BVCuma on sun 16 jun 02
>>These materials are not made for the ceramic
industry. Why potters use them is beyond me. The idea of tooth, =
refractoriness, etc in a body can be achieved using other materials =
are more processed and provide a greater degree of safety.<<
I appreciate your opinion.
But I think there is a huge gap
between the "ceramic industry"
and what I consider myself as...
a "non-profit seeking" studio potter
or whatever I happen to be making at the time.
As a natural born risk taker safety is not my game.
My approach is more an evolutionary one in nature
I'm not looking for a stable reproducable "product".
My body is made in small batches and changes are a constant.
I win about a third of my around three dozen or so =20
starting materials (though I am focused on relatively few)
not really knowing exactly and sometimes with no idea what they are
and will use materials collected from non renewable circumstances.
This is what gives my work "life" and is my life "work"...
it is always growing, evolving without overly clinging and dependant
on the saftey and security of a known and refined pinned down=20
staked out predictable piece of starting material.
I do prefer the uncertainty of the open terrain and a horse=20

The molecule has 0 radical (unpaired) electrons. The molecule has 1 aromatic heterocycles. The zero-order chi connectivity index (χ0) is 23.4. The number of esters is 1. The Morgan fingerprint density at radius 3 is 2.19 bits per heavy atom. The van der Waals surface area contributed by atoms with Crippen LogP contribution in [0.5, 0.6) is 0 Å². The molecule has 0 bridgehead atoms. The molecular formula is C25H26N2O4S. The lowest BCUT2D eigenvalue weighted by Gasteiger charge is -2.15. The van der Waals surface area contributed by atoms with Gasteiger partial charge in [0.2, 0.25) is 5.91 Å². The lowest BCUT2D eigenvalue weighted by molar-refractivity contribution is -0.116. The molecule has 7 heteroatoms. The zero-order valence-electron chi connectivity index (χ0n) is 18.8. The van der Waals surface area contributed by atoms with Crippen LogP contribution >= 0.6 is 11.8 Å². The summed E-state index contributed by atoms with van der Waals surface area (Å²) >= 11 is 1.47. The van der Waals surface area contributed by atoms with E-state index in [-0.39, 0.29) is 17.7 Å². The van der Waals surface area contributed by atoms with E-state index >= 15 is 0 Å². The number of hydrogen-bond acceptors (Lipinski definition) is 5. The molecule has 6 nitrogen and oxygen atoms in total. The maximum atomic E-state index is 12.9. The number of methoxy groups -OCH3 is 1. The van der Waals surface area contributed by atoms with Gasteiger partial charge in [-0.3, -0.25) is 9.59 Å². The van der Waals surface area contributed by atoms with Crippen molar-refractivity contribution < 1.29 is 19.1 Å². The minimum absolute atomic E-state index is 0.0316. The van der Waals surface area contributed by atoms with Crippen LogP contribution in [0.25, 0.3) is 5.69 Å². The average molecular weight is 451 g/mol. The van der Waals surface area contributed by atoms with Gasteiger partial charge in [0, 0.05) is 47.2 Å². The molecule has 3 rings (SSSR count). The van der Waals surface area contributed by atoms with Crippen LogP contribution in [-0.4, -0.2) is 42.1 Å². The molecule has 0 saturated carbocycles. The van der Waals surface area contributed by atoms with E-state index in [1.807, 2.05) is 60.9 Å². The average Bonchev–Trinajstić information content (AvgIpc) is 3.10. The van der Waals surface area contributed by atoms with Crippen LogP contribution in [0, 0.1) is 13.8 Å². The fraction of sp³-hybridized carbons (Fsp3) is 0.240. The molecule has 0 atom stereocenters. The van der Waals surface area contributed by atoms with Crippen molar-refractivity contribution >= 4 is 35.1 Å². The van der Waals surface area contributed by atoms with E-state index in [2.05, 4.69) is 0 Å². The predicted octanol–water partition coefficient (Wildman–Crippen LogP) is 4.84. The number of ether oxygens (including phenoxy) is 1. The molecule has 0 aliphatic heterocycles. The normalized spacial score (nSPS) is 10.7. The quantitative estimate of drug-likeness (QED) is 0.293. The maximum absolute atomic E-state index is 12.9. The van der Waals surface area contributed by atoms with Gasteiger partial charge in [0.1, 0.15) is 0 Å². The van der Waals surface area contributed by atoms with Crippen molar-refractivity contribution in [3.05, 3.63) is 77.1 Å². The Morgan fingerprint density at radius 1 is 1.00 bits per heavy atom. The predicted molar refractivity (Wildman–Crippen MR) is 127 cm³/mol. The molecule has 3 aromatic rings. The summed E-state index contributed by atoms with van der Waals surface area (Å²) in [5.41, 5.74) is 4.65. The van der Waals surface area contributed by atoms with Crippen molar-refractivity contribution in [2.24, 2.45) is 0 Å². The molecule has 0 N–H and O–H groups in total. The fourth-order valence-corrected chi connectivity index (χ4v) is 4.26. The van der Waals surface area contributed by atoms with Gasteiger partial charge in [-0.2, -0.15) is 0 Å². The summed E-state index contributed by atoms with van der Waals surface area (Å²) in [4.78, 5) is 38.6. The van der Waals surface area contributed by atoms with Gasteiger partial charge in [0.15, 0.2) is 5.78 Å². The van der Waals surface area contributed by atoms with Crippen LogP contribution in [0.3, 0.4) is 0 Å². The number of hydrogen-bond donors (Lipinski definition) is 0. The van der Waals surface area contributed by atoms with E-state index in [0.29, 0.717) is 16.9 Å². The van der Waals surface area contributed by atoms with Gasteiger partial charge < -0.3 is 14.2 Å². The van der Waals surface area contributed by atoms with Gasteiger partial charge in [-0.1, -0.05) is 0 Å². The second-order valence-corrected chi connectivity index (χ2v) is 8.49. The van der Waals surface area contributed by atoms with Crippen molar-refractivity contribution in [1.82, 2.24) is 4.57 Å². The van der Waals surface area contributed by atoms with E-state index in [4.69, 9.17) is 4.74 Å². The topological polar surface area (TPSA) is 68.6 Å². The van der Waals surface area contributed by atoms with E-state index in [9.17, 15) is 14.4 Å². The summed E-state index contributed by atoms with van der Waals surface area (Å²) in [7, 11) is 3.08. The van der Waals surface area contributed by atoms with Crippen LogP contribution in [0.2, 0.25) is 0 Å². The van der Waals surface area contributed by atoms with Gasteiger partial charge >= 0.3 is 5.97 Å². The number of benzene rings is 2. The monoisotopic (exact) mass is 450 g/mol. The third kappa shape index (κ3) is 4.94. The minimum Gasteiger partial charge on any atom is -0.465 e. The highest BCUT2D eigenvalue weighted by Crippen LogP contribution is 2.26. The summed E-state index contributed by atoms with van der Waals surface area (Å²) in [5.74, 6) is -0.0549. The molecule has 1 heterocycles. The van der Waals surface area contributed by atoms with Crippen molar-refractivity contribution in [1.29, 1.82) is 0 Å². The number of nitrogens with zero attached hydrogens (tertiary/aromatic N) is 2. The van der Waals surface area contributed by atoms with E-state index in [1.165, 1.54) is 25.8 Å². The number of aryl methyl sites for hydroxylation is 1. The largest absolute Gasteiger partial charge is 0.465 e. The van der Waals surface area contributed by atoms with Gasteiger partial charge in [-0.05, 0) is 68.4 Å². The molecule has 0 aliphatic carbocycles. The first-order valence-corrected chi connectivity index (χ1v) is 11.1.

that has retained an element of its original untamed nature.
I prefer the responsiveness required to handle unknown circumstances.
The work I do today I very well may not be able to do tommorrow.
By the same token what I will do tommorow...
I am not doing today.
I like it that way.
It is more of a path than a place...
avoiding the rat race.
to each his own.
Earl Brunner on sun 16 jun 02
Very little of what we use is "made for the ceramic industry" or at least for
studio potters. Most of it is mined and prepared (frits for example) with other
applications and industries in mind.
> >>These materials are not made for the ceramic
> industry. Why potters use them is beyond me. The idea of tooth, strength,
> refractoriness, etc in a body can be achieved using other materials that
> are more processed and provide a greater degree of safety.<<
> Thanks Jonathan..
> I appreciate your opinion.
> But I think there is a huge gap
> between the "ceramic industry"
> and what I consider myself as...
> a "non-profit seeking" studio potter
> or whatever I happen to be making at the time.